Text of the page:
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Effective gamification uses complementary core drives strategically. Convey urgency, scarcity and loss potential with black hat motivators. Drive development, achievement and meaning with white hat motivators.

Action at the drop of a hat

Have you ever been moved to action because the ‘deal expires in 24 hours’? Have you ever pulled on a one-armed bandit slot machine just to see if maybe this time, you’ll win something? Have you ever bought an alpaca, just because it was the last one left in the store? If you said ‘yes’ to any of the above then you have responded to one (or more) core drives that fall into the ‘black hat’ category. But don’t be distressed, it’s not like Black Friday or Black ’44, where black implies something necessarily bad. Black hat and white hat are symbolic of two very different but certainly complementary sets of motivators.

Black hat, white hat core drives

Black hat core drives are those of scarcity, avoidance and unpredictability; all are capable of producing a sense of urgency, anxiety even, and that drives us to act. However, too much black hat motivation leaves us feeling anxious, pressured, and not in complete control of our destiny. Over-application of black hat motivators invariably results in burnout.

The urge to take up an online course derives from our core drives to seek meaning, accomplishment and empowerment. These drives are ‘white hat’ because they make us feel good about ourselves and in complete control of our destinies; however, they do not produce in us a sense of urgency. Given the online course example, we are determined to finish the course but we will do so in our own good time – this is why we are doing it online in the first place and not through a full-time, deadline driven academic program. However, there is a very real danger that with only ‘pure’ white hat motivations and no urgency, our studies could literally take a month of Sundays to complete; therefore, some judiciously applied black hat motivation creates the necessary urgency to get things done.

So what’s up with the hat?

Well, the white hat / black hat analogies come most recently from the world of computer hackers – think of the 2015 movie Blackhat, which was all about catching hackers with sinister motives. Are there hackers who don’t have sinister motives? Well, yes, these are hackers who hack for altruistic reasons; to them it’s a call to epic meaning (another core drive for another blog). They are the white hat hackers, those who see themselves as the only ones in a position to take action; an example would be the recently arrested Julian Assange of WikiLeaks fame. The Panama Papers or the Ashley Madison hack are also examples of white hat ‘hacktivism’ where someone did a bad thing (hacking) in order to produce a positive outcome – in both cases exposing the misdeeds of others.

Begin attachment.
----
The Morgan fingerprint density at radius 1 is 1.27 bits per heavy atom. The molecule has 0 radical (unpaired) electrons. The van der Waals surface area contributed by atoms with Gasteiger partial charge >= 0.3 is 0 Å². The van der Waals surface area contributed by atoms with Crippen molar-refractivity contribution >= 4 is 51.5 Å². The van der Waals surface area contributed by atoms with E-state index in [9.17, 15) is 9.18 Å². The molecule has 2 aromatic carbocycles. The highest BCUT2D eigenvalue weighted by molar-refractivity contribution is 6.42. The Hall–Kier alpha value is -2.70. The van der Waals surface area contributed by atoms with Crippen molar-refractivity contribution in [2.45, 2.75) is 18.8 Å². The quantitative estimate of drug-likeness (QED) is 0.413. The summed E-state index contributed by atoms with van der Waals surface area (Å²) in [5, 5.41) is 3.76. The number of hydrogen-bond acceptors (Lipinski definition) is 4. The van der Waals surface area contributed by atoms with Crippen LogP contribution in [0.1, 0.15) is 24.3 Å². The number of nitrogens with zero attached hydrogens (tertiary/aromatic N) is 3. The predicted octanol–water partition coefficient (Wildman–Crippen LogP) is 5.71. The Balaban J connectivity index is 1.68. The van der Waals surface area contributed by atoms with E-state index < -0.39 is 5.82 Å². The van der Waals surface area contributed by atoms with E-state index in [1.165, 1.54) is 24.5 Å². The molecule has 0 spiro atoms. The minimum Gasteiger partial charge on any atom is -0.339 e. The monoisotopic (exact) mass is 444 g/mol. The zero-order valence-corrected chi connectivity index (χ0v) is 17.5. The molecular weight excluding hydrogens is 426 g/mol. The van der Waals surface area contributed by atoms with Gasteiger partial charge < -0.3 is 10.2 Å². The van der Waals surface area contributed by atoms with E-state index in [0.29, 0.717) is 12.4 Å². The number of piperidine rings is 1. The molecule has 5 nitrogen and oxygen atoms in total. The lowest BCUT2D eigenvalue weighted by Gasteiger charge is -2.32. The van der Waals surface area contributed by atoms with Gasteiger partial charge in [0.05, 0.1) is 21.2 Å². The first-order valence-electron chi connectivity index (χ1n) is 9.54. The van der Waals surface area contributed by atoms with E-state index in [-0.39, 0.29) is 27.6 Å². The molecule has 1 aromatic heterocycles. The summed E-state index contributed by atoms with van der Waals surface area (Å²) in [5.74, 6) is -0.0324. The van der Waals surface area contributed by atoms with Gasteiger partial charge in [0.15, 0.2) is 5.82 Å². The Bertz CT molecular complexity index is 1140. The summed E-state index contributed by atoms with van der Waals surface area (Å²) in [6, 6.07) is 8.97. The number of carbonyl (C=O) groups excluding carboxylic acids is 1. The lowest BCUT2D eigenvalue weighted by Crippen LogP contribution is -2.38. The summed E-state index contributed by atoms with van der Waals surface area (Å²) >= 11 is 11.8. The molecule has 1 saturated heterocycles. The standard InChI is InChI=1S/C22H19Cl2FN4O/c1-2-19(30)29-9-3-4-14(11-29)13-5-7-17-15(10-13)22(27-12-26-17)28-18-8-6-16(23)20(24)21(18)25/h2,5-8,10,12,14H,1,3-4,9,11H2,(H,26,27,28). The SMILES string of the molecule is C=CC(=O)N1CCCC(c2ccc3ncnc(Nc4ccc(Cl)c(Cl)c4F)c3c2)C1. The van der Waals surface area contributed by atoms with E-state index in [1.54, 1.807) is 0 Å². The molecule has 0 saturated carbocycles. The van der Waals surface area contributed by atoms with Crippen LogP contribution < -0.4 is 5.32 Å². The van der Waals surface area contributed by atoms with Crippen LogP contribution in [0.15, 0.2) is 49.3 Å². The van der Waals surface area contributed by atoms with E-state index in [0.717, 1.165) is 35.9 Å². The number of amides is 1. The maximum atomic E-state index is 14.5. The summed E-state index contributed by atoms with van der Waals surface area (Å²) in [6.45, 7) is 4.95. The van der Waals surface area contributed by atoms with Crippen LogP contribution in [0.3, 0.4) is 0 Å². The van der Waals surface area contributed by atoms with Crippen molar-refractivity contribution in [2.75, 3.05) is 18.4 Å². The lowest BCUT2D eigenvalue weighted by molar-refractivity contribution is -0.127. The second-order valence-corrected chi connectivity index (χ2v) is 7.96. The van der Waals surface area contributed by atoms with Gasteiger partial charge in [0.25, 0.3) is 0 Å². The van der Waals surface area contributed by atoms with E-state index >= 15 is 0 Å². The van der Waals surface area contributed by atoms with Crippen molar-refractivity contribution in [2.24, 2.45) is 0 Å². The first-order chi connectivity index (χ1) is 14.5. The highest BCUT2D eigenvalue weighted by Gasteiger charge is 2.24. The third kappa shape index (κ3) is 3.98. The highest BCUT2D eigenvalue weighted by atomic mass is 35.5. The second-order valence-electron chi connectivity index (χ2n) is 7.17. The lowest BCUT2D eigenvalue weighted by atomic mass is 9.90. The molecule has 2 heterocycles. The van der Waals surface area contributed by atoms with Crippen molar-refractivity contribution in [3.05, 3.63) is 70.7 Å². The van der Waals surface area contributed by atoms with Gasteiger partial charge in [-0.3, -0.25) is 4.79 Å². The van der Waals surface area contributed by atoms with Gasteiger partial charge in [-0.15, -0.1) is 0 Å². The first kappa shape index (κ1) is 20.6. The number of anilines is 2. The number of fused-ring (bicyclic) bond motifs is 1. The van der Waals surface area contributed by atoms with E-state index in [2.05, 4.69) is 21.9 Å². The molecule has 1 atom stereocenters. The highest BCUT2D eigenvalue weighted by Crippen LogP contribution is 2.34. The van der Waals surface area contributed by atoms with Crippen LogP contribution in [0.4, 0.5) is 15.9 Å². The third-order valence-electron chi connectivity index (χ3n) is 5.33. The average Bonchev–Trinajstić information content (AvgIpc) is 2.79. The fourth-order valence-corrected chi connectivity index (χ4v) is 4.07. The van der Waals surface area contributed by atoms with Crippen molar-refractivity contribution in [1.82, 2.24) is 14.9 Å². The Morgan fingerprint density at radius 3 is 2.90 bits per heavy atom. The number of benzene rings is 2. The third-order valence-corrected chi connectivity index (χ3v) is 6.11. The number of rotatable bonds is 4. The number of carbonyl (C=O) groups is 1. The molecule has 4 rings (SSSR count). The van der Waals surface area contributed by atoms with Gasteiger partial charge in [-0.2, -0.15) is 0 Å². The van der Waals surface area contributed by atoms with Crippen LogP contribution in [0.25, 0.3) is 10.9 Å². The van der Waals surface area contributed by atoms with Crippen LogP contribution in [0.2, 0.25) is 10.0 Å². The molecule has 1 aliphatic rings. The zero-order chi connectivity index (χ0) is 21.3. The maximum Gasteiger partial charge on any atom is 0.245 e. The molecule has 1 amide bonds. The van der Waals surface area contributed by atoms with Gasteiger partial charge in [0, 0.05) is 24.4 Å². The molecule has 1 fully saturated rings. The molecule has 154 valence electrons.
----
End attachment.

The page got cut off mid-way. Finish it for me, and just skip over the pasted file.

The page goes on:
Good guys wear black

The hackers of course appropriated the hat concept from the Western film genre, where the good guy typically wore a white hat and the bad guy usually wore a black hat. That, however, is where the similarity ends. As mentioned before, it does not follow that if something is black hat it is necessarily bad. In fact, imagine a cowboy movie with no black hats … just the white hatted Lone Ranger, riding around doing low-level good deeds for cattle and cactuses, with no nemesis or antagonist. It would make for a very boring story. Do you see how black and white are not complete without the other? In the absence of an opposite, everything just becomes … bland. As much as we like life to be predictable, too much of it and we disengage.

Light vs dark

Unpredictability and curiosity are very powerful black hat core drives. It has been said elsewhere that refreshing your Facebook feed is not unlike pulling the lever on a slot machine. We thrill at the thought of someone commenting on or liking our latest post, but there is also the element of fear that perhaps no one has responded. But despite that fear, we keep checking back, we keep pulling that lever. It’s called the variable reward schedule and it’s what casinos employ to make money jump out of their patron’s pockets.

Fade to black

So once again, we see how game mechanics applied in isolation are nowhere near as effective as a blended, holistic and complementary approach. Just as every good story needs both a hero and a villain, a zenith and nadir, so too does a good gamification solution require a cunning blend of white and black hat motivation.